• Tuckasegee River in Bryson City: The area near the confluence with the Little Tennessee River is often productive.

Best Access Points

The Tuckasegee River at Cullowhee, North Carolina, offers terrific fly fishing opportunities. Here are the best access points:

  • East Laporte Park: This county park offers easy river access. It’s excellent for beginners with restroom facilities available.
  • Western Carolina University: The university’s ground has several public fishing sections, giving you a perfect mix of convenience and privacy.
  • Dillsboro Park: Located right in Dillsboro town, it’s a popular access point featuring restrooms and picnic areas.
  • Webster: Access the river behind the old Webster School. Avoid larger crowds here.
  • Tuckasegee Outfitters: This rafting center allows fly fishermen access to the river. There’s a fee attached, but worth it for the prime, maintained access point.
  • C.J Harris Access Point: This little-trafficked area is perfect for solitude and large catches.

Local Fish

  • Brook Trout: These fish are loved by anglers for their bright coloration. They typically inhabit cooler water temperatures.
  • Brown Trout: Brown Trout provide a thrilling challenge for many fly fishers. They are wily, large, and are found in most sections of the river.
  • Rainbow Trout: A backbone of the river, Rainbow Trout are abundant in the Tuckasegee River. They can be targeted throughout the year.
  • Walleye: An apex predator and chief trophy fish, the elusive Walleye is a must-catch for experienced anglers.
  • Musky: Known as a fish of a thousand casts, the Musky is the largest member of the pike family and provides a thrilling experience when finally hooked.
  • Smallmouth Bass: Smallmouth Bass thrive in the river’s warmer sections providing terrific dry fly fishing opportunities.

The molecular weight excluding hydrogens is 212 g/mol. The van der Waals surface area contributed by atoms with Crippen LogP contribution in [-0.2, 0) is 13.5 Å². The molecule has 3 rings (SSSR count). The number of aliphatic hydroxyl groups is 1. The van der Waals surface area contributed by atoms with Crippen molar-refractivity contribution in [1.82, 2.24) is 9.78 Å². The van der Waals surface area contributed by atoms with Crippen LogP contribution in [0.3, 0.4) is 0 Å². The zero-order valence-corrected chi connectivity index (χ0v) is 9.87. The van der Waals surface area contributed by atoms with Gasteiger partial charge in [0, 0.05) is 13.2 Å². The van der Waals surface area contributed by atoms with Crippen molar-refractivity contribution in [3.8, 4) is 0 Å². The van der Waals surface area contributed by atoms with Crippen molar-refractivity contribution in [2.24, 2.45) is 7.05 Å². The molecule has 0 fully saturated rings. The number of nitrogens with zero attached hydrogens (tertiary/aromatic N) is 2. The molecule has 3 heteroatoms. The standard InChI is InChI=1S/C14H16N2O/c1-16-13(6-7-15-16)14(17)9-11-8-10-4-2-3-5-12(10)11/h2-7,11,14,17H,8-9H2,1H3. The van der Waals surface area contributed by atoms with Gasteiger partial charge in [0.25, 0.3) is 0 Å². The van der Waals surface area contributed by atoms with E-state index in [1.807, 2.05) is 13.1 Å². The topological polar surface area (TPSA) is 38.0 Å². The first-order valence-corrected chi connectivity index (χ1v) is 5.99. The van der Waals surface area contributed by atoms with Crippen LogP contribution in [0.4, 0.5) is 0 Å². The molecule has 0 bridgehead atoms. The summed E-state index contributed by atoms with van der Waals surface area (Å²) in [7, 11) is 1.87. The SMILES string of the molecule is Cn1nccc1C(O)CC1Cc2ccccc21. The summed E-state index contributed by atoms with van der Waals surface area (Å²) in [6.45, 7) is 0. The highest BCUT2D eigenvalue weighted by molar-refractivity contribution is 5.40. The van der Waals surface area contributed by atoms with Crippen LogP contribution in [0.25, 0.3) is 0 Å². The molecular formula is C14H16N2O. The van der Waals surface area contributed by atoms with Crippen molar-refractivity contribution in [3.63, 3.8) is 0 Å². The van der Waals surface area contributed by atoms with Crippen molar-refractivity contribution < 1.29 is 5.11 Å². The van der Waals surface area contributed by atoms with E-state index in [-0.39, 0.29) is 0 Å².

• Largemouth Bass: They are fewer in number compared to Smallmouth Bass, but a fly-fishing pursuit can yield large specimens.
  • White Bass: Seasonally present in the Tuckasegee River, they make an exciting fly fishing target during their migration runs.

About The River

The Tuckasegee River, charmingly nestled in the continuous landscapes of the North Carolina mountains, holds a history as lush as its scenery. Its name, derived from the Cherokee word “Daksiyi,” means “Turtle Place,” presenting an image of tranquil serenity.

Marked by a Native American presence, the region around the river thrived as the land of the Cherokee tribe before European settlers arrived. Over time, settlements formed along the river – including the charming community of Cullowhee.

Cullowhee’s origin is every bit as unique with a name signifying “Valley of the Lilies” from the Cherokee language. A gem in the Western North Carolina mountains, Cullowhee is now home to the region’s pride – the Western Carolina University.

  • The Tuckasegee River, famed for its recreational opportunities like fishing and whitewater rafting, invites nature lovers and adventurers alike. Gliding through the scenic valley, it paints a beautiful picture of North Carolinian splendor.
  • Cullowhee, with its rich history, delightful community, and unfading natural charm, remains embedded in the heart of every visitor.

Thus, the saga of the Tuckasegee River and Cullowhee resonates with historical significance, capturing hearts with its tranquility and graceful beauty.